And I learned that the most interesting problems are contradictions, such as “How do I ensure a consistent Customer Experience without losing the opportunity to delight?”; and that really inventive solutions resolve them.

What makes me angry

What makes me angry

On the whole, I’m a pretty laid-back person.

But you know what really makes me angry?

Seeing amazing micro businesses die when their owner disappears.  Whether that’s because they’ve sold up, gone off to do something else, or simply wound down and died.

All that innovation, all that care, all that value, wiped out.  Wasted.


It makes me really angry.  And I’m on a mission to do something about it.

Because all it takes to avoid that waste is a decision to ‘disappear’ from your business earlier, on purpose, replacing yourself with a flexible, supportive framework that enables others to be ‘a boss’ instead of you.

The irony is that by doing this in plenty of time, you’ll start to enjoy running your business again.   You might even want to grow it.  But you won’t have to be there.

Help me on my mission.

If you know an amazing micro-business that deserves to last longer than it’s owner, tell me about them, put them in touch.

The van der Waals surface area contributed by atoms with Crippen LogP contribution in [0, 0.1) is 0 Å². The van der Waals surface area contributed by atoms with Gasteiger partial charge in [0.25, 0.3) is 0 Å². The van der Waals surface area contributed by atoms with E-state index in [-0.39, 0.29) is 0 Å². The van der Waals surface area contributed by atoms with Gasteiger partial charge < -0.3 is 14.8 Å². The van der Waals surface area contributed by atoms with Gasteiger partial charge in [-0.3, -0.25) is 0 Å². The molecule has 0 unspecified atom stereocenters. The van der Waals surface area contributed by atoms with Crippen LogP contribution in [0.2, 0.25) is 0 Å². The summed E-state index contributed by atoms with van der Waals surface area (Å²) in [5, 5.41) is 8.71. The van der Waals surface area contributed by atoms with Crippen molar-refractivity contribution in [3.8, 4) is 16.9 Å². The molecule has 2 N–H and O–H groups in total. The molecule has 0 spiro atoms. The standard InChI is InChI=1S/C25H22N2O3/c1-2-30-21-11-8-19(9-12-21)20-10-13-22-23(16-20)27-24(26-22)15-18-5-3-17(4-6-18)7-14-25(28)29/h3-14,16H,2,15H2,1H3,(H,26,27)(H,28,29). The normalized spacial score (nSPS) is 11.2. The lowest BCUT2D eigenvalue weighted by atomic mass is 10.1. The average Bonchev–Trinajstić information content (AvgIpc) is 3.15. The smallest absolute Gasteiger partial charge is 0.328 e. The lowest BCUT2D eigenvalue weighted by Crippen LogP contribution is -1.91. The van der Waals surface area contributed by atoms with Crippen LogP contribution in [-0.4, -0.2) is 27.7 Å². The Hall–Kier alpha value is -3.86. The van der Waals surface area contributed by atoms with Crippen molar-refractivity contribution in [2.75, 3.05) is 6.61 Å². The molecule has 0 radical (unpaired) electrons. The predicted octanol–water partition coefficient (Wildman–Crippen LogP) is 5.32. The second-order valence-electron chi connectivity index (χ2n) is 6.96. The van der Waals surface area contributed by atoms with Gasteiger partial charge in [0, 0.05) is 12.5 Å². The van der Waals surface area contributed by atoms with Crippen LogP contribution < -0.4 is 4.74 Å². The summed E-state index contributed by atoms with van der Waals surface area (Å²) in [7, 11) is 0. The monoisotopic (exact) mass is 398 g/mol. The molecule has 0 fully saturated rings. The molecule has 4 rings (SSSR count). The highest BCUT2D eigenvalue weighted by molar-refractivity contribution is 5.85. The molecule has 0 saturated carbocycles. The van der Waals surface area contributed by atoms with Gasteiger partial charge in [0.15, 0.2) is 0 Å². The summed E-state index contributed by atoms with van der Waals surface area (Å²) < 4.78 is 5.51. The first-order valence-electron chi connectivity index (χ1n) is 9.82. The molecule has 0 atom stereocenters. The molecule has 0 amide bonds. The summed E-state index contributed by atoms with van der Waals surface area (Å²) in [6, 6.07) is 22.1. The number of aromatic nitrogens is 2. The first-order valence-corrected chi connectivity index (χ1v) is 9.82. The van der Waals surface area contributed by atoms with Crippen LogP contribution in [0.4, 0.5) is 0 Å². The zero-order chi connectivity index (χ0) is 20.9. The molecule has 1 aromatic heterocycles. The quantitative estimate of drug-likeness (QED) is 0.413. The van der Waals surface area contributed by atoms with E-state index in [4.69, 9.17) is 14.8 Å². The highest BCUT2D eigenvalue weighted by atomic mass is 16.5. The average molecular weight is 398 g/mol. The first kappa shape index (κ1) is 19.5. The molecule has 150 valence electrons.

We need these amazing businesses to be around for longer.

They’re what makes our commercial life worth living.

Magical thinking

Magical thinking

This book, ‘Alchemy’ was recommended to me by the talented Andrea Horgan, (along with ‘Evolutionary Ideas‘) so of course I had to interrupt my current reading for it.


It’s a useful and entertaining read, and so far I’d sum up the findings thus:

  • Businesses that put their clients first do well.
  • Businesses that think about their clients as human beings rather than economical or mathematical abstractions, and then put them first, do exceptionally well.


I’d add:

  • Businesses that build that thinking into everything they do, do exceptionally well for a very long time.  Even after the founder is long gone.


It’s not magic, it’s simply focusing on the human.  But not many people do that.

Hard work

Hard work

It takes a lot of work to maintain a garden like this.

And the only way to renew or change it is to uproot everything and start again.

Much better to build a garden that can evolve with little tending.  Even at the cost of some untidiness.

That’s where the delightful surprises come from.



I’m fascinated by the tension between process and freedom, between order and chaos, between prescription and exploration.   So naturally I couldn’t resist buying these books to find out how people working in a completely different discipline approach the same issue.